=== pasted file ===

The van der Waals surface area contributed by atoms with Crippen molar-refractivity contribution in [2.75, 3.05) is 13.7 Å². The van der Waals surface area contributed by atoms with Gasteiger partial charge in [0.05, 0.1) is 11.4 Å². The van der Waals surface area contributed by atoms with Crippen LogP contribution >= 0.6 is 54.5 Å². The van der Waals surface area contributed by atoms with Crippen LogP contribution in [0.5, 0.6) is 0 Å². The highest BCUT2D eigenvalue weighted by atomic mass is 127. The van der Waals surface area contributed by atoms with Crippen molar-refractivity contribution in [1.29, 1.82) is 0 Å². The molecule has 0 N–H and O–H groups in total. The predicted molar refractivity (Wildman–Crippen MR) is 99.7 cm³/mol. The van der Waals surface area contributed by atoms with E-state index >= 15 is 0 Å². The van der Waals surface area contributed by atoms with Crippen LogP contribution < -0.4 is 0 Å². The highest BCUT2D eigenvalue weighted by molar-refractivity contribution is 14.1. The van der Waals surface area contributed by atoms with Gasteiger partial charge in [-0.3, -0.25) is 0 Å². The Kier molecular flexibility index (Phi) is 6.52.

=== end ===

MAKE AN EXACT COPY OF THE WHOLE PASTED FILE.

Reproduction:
The van der Waals surface area contributed by atoms with Crippen molar-refractivity contribution in [2.75, 3.05) is 13.7 Å². The van der Waals surface area contributed by atoms with Gasteiger partial charge in [0.05, 0.1) is 11.4 Å². The van der Waals surface area contributed by atoms with Crippen LogP contribution >= 0.6 is 54.5 Å². The van der Waals surface area contributed by atoms with Crippen LogP contribution in [0.5, 0.6) is 0 Å². The highest BCUT2D eigenvalue weighted by atomic mass is 127. The van der Waals surface area contributed by atoms with Crippen molar-refractivity contribution in [1.29, 1.82) is 0 Å². The molecule has 0 N–H and O–H groups in total. The predicted molar refractivity (Wildman–Crippen MR) is 99.7 cm³/mol. The van der Waals surface area contributed by atoms with E-state index >= 15 is 0 Å². The van der Waals surface area contributed by atoms with Crippen LogP contribution < -0.4 is 0 Å². The highest BCUT2D eigenvalue weighted by molar-refractivity contribution is 14.1. The van der Waals surface area contributed by atoms with Gasteiger partial charge in [-0.3, -0.25) is 0 Å². The Kier molecular flexibility index (Phi) is 6.52.